Book Babble #4 – The People in the Trees

The People in the Trees by Hanya Yanagihara

★★★★★

Ashamedly, had I not been as infatuated with Yanagihara’s second novel, A Little Life, I would probably have never considered picking up The People in the Trees. I bought it only with the assumption that the author of one of the greatest books I’d ever read was not capable of disappointing me, and yet I still neglected reading this book for a stupid amount of time, for very stupid reasons. Firstly, the plot outlined in the blurb (and it really is the entire plot, on the surface) didn’t appeal to me; I had no interest in science or anthropology or scientifically-accurate semi-fictional memoirs despite never having read one before. Secondly, of all things, the footnotes scared me! I was convinced I was not the sort of person to enjoy a novel with footnotes (granted, I didn’t like John Green’s Abundance of Katherines, which is littered with many tongue-in-cheek footnotes, although these were to provide comedy, rather than something as horrifying as the Harvard referencing system), and this novel is full of them, some filling entire pages. Yes: I was very stupid to have put off this novel for so long.

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The Only Teenager to Ever Have Anxiety

All my life I’ve been told time and time again ‘everyone has some kind of mental illness‘, ‘so many teenagers have anxiety and depression‘, ‘hey I’ve got anxiety too!‘. Yet all through high school I failed to meet anyone who was having the same experience as me. I would watch presentations and talks from people who claim to suffer terribly with anxiety… which seems impossibly contradictory. How can that be if they’re confidently and calmly speaking in public?! “I have anxiety,” someone might say as they boarded a bus or walked through a crowd, sat in a theatre or attended a party, all with complete confidence. Even ‘they’re struggling inside’ couldn’t convince me. When I was younger, getting on a crowded bus and walking into cinema was enough to give me a panic attack, and the pure fear and sickness I’d feel was very much visible in my shaking and sweating. I couldn’t believe the statistics I saw, because I never met someone as anxious as me.

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My EPQ Artefact

The reason I’m making this post is because I struggled a great deal in the initial stages of creating my Artefact to find any previous Artefacts people had made, or the relevant documents. As part of the June cohort, I have only yet to do my final presentation now, so I thought I’d provide anyone who may be struggling in the future with this with a little insight.

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The End of the F***ing World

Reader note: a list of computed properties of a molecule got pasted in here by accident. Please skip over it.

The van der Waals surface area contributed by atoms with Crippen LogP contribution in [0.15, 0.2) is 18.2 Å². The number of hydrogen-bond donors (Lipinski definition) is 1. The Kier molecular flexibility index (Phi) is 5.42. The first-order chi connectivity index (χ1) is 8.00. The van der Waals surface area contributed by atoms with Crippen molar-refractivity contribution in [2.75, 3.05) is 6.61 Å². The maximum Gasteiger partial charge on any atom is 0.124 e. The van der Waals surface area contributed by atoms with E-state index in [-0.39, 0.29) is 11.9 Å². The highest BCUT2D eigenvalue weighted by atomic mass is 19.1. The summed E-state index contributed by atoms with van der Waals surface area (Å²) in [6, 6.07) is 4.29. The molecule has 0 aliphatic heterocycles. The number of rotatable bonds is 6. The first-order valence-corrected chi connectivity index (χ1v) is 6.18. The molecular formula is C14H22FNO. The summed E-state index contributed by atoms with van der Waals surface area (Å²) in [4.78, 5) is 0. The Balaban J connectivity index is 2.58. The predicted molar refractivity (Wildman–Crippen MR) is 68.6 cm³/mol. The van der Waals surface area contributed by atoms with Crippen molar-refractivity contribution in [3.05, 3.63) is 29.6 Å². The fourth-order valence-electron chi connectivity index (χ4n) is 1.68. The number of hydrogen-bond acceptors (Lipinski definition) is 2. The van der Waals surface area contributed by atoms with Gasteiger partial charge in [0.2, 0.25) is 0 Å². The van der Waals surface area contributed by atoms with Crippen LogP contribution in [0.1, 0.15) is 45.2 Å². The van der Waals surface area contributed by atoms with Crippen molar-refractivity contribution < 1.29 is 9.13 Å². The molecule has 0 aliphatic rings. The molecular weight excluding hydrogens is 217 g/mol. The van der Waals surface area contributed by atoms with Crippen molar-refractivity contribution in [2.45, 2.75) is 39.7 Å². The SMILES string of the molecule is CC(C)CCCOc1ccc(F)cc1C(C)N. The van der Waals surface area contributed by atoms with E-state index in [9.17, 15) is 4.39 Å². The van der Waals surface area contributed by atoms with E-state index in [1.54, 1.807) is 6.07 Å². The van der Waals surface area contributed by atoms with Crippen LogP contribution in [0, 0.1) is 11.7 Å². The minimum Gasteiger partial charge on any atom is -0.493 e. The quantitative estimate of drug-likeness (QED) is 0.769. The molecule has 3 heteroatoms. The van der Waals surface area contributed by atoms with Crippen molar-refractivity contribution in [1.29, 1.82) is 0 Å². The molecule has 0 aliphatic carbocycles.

Happening upon this little dark comedy on Channel 4 was purely accidental, but a Happy Little Accident, as Bob Ross would call it. The first twenty-minute episode of this eight-part series was shown on the telly, and then the remaining episodes were uploaded that night on the C4 catch-up app. It’s not totally clear as to why they did this – perhaps it was to promote the app to their younger, ‘hipper’ viewers (i.e. the demographic of TEotFW), or just that the show contains quite a lot of violence, strong language and sexual references – but soon enough this will be popping up on Netflix, like every other show in the world, so maybe it’s time to get used to everything being distributed virtually. It was a pain when I could only read my Dandy comic online. Now it’s the norm.

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Movie Babble #2 – The Space Between Us (2017)

★☆☆☆☆

The Space Between Us (2017)

It probably seems at this point I’m picking bound-to-suck sci-fi flicks on purpose, but these movies do a really good job at inspiring me to write about them, so I guess I need to give credit where it’s due. I will be spoiling some things, so if you haven’t seen the romantic YA sci-fi drama disaster, then don’t bother averting your eyes because you don’t need to watch this steaming pile of manure anyway. (And I’m serious: this WILL be a full-on babble.)

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My Life in Books

The Bad Beginning by Lemony Snicket (1999)

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Contrary to the title, this book was a very good beginning to a world of literature for me. At the time – Year Six, when I was ten – I absolutely hated reading and would never dare to do so in my spare time. However, the teachers decided to let me access the ‘free reading’ shelf in the library (with the coveted white stickers!) and the first book I picked up was this. Naturally at the time I was having my ‘goth/emo’ phase, and this cover instantly appealed to me. I gobbled up the entire series over breaks and lunches and bedtimes, and from then on I was an avid reader. These books taught me that reading didn’t have to be boring, nor did it have to be an academic thing – it was something I could enjoy. This book also led me to start writing my own stories which were initially very similar to Snicket’s (to the point of plagiarism!) Continue reading

My Life in Albums

Lemon Jelly – Lost Horizons (2002)

lost-horizons

Favourite tracks: Space Walk, Nice Weather for Ducks, Elements

According to my dad, we used to dance to this album together when I was little. Although I don’t really remember those times, I do get a hit of nostalgia whenever Space Walk is played, and I love Lemon Jelly to this day. The cover for ‘Lost Horizons’ is really beautiful, and I have some of the artwork from the CD hung up on my wall. Additionally, I’m very fond of the track ‘The Staunton Lick‘ from the album ‘The Yellow’ as it always reminds me of the final episode of Spaced, which is a bit of nostalgia in its own right. Lemon Jelly brings nothing but sweet (and bittersweet) memories. Continue reading